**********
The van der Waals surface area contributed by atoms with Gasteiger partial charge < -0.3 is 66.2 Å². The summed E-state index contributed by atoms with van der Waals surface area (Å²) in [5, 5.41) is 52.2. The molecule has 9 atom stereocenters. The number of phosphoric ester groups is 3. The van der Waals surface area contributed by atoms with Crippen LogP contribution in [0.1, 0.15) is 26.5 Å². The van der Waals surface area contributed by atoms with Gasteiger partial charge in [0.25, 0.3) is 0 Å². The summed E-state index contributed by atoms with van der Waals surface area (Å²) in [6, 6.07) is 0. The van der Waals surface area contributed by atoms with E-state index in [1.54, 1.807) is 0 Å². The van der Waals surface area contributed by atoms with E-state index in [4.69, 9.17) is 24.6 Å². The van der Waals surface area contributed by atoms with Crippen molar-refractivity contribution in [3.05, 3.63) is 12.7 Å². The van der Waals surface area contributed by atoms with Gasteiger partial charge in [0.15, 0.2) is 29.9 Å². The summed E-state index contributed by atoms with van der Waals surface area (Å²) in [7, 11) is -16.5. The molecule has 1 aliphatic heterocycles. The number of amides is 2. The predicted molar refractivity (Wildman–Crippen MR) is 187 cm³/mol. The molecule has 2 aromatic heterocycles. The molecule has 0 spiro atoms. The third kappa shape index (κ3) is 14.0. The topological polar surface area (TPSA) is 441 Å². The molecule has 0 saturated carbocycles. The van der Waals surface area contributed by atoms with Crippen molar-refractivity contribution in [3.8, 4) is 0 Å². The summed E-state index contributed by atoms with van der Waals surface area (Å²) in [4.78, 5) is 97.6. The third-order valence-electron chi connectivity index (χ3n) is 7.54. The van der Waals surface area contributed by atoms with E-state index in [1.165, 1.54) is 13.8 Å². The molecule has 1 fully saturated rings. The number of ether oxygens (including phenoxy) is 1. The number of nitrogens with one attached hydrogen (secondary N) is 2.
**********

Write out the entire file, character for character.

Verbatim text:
The van der Waals surface area contributed by atoms with Gasteiger partial charge < -0.3 is 66.2 Å². The summed E-state index contributed by atoms with van der Waals surface area (Å²) in [5, 5.41) is 52.2. The molecule has 9 atom stereocenters. The number of phosphoric ester groups is 3. The van der Waals surface area contributed by atoms with Crippen LogP contribution in [0.1, 0.15) is 26.5 Å². The van der Waals surface area contributed by atoms with Gasteiger partial charge in [0.25, 0.3) is 0 Å². The summed E-state index contributed by atoms with van der Waals surface area (Å²) in [6, 6.07) is 0. The van der Waals surface area contributed by atoms with E-state index in [1.54, 1.807) is 0 Å². The van der Waals surface area contributed by atoms with E-state index in [4.69, 9.17) is 24.6 Å². The van der Waals surface area contributed by atoms with Crippen molar-refractivity contribution in [3.05, 3.63) is 12.7 Å². The van der Waals surface area contributed by atoms with Gasteiger partial charge in [0.15, 0.2) is 29.9 Å². The summed E-state index contributed by atoms with van der Waals surface area (Å²) in [7, 11) is -16.5. The molecule has 1 aliphatic heterocycles. The number of amides is 2. The predicted molar refractivity (Wildman–Crippen MR) is 187 cm³/mol. The molecule has 2 aromatic heterocycles. The molecule has 0 spiro atoms. The third kappa shape index (κ3) is 14.0. The topological polar surface area (TPSA) is 441 Å². The molecule has 0 saturated carbocycles. The van der Waals surface area contributed by atoms with Crippen molar-refractivity contribution in [3.8, 4) is 0 Å². The summed E-state index contributed by atoms with van der Waals surface area (Å²) in [4.78, 5) is 97.6. The third-order valence-electron chi connectivity index (χ3n) is 7.54. The van der Waals surface area contributed by atoms with E-state index in [1.165, 1.54) is 13.8 Å². The molecule has 1 fully saturated rings. The number of ether oxygens (including phenoxy) is 1. The number of nitrogens with one attached hydrogen (secondary N) is 2.